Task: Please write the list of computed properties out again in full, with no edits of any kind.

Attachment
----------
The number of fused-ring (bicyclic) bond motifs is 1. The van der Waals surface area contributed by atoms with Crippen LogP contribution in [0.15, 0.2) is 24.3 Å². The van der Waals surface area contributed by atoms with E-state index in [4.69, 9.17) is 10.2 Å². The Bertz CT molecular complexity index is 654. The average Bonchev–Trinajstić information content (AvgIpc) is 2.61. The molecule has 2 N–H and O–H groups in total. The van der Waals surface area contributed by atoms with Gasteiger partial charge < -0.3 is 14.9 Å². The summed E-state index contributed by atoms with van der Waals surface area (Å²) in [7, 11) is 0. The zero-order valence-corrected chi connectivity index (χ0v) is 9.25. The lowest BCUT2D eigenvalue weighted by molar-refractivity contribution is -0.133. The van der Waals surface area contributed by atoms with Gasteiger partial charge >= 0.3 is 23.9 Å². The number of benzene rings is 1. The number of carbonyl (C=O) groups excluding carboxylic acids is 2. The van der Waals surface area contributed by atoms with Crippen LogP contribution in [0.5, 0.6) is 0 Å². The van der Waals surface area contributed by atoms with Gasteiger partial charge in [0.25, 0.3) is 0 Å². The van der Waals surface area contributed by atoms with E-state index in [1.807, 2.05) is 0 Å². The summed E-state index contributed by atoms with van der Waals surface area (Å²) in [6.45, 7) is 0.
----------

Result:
The number of fused-ring (bicyclic) bond motifs is 1. The van der Waals surface area contributed by atoms with Crippen LogP contribution in [0.15, 0.2) is 24.3 Å². The van der Waals surface area contributed by atoms with E-state index in [4.69, 9.17) is 10.2 Å². The Bertz CT molecular complexity index is 654. The average Bonchev–Trinajstić information content (AvgIpc) is 2.61. The molecule has 2 N–H and O–H groups in total. The van der Waals surface area contributed by atoms with Gasteiger partial charge < -0.3 is 14.9 Å². The summed E-state index contributed by atoms with van der Waals surface area (Å²) in [7, 11) is 0. The zero-order valence-corrected chi connectivity index (χ0v) is 9.25. The lowest BCUT2D eigenvalue weighted by molar-refractivity contribution is -0.133. The van der Waals surface area contributed by atoms with Gasteiger partial charge >= 0.3 is 23.9 Å². The number of benzene rings is 1. The number of carbonyl (C=O) groups excluding carboxylic acids is 2. The van der Waals surface area contributed by atoms with Crippen LogP contribution in [0.5, 0.6) is 0 Å². The van der Waals surface area contributed by atoms with Gasteiger partial charge in [0.25, 0.3) is 0 Å². The van der Waals surface area contributed by atoms with E-state index in [1.807, 2.05) is 0 Å². The summed E-state index contributed by atoms with van der Waals surface area (Å²) in [6.45, 7) is 0.